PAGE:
B. Writing a Thesis

SUMMARY:

  • Your thesis needs to address your question directly, set the reader’s expectations for your paper, and provide a debatable claim.

LINKS:

Writing a thesis is one of the most difficult parts of writing a paper. The thesis, which is one or two sentences, belongs at the end of the introductory paragraph. It is important to draft a thesis at this point to bring all of your research together to answer the original writing prompt in a concise way. Writing a thesis is a tall order, but we’re here to help! A thesis needs to:

  1. Directly answer the question you were given by being specific.
  2. Set the reader’s expectations for what you’ll be covering.
  3. Provide a debatable claim and support it with evidence.

We’ll break each one down for you:

  1. Directly answer the question you were given by being specific

    Example prompt 1: Explain how the Greek ideal is represented and described in The Odyssey.

    Thesis before: Homer’s Odyssey is a well known Greek work–the cornerstone of classic Greek literature.

    That’s great, but what does it say about how ‘the Greek ideal is represented’ in the text? Try a thesis that answers the question squarely. You want to knock it out of the park:

    Thesis after: Homer’s Odyssey depicts the ideal Greek as a reverent, loyal, and confident person–as seen in Odysseus’ relationships with the gods, his wife, and his son Telemachus.

    Example prompt 2: Describe how symbols in Jane Eyre dramatize the tension in Jane and Rochester’s relationship.

    Thesis before: A pioneering author of her time, Charlotte Brontë uses a variety of different techniques in Jane Eyre that add to and heighten the escalating drama in the book’s eloquent and distinguished prose. Among these varied and delicate techniques is symbolism, a most exemplary and astonishing literary method.

    What? This thesis sounds impressive since it contains lots of words and fancy clauses, but most of it is unnecessary clutter. It dances around the core question without providing anything new or insightful. Instead, try a much stronger (and cleaner) thesis:

    Thesis after: Brontë uses the symbols of fire and ice to symbolize two different aspects of Jane’s relationship with Rochester–temperamental passion and cold desolation. These symbols emphasize the contrast between the two lovers which makes their relationship so dramatic and complex.

  2. Set the reader’s expectations for what you’ll be covering

    – The thesis should tee up the rest of your essay by providing a brief overview.

    Example thesis: In the 1940s there were a variety of pressures–political, cultural, and economic–that contributed to the US’s ultimate decision to join World War II.

    Think about how this thesis paints a road map. The reader is expecting to hear about political, cultural, and economic pressures that led the US to join the war.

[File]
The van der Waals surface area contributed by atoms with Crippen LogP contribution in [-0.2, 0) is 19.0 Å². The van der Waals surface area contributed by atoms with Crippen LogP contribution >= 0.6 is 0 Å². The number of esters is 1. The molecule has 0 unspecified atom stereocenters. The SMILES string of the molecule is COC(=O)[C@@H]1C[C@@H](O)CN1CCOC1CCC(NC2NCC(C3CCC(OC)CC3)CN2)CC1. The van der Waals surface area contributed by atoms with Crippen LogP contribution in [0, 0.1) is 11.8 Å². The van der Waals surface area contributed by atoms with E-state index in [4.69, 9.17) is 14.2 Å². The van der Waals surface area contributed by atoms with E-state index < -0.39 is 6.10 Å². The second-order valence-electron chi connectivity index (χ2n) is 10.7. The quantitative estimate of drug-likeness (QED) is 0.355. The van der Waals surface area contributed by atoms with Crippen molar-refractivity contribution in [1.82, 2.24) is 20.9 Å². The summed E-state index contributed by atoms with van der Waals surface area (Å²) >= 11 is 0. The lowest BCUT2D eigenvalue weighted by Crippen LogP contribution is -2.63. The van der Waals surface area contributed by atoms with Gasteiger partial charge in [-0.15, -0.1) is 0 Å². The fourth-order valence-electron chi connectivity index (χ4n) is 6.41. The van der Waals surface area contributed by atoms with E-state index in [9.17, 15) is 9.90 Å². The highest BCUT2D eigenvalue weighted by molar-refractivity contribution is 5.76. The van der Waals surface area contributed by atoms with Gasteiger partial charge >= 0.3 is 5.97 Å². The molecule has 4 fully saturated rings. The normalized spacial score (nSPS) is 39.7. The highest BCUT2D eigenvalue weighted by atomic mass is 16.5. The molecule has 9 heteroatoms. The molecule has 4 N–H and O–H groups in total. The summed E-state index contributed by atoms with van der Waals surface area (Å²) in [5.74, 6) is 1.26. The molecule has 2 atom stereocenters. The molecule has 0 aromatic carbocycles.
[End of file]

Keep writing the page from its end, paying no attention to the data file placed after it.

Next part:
Example thesis: Shakespeare’s Hamlet explores the idea of a nation being diseased on the inside–in the way the royal family acts internally, in the way that the king interacts with other parties, and in the mind of the character Hamlet.

    This essay prepares the reader to hear three particular instances in the text that reinforce the idea of a nation “being diseased on the inside.”

  3. Provide a debatable claim and support with evidence

    – You don’t want your thesis to be a lame observation or something that is generally agreed upon. Good theses provide a claim that is debatable.

    Thesis before: Ownership of handguns is a divisive issue; there are people on both sides of the argument.

    That sentence doesn’t say much. Who could disagree? Also, the sentence hasn’t said anything about the opinions of the different sides. Instead, try this thesis, which is much punchier and more provocative:

    Thesis after: This issue of handgun ownership is the most pressing issue facing our local leaders, who should take action by increasing the police force, strengthening laws against violence, and adding security in schools.

    Thesis before: Harry Potter is an interesting book series.

    Oh. That’s nice. This thesis is weak since it is a short opinion with no evidence for support. The idea that the series is interesting is probably not debated. Instead, try:

    Thesis after: The Harry Potter series represents a turning point in English literature since it contains distinct character interactions, plot elements, and symbolic language that distinguish it from books in the past.

A note on grammar:

Theses can contain very long sentences. That’s OK. Just make sure that your grammar is airtight. Here are some grammar rules to keep in mind:

Parallelism
– Make sure that items in a list have parallel structures. If you are listing phrases that include verbs, make sure that the verbs are in the same tense.

Before: I like running, swimming, and to play golf.
After: I like running, swimming, and golfing.

Sentence structure
– Make sure that you don’t have run-on sentences. Each sentence should communicate only one idea. Consider rewording your sentence or using a semicolon or dash to separate your ideas.

Before: The president is an important US leader, his job brings him into contact with all sorts of different nations.
After: The president is an important US leader; his job brings him into contact with all sorts of different nations.

Before: Stephanie’s insanity drove her to utter madness so much so that she left her parents, she stomped off in a fit of anger.
After: Completely insane, Stephanie left her parents’ house in a fit of anger.


 

 

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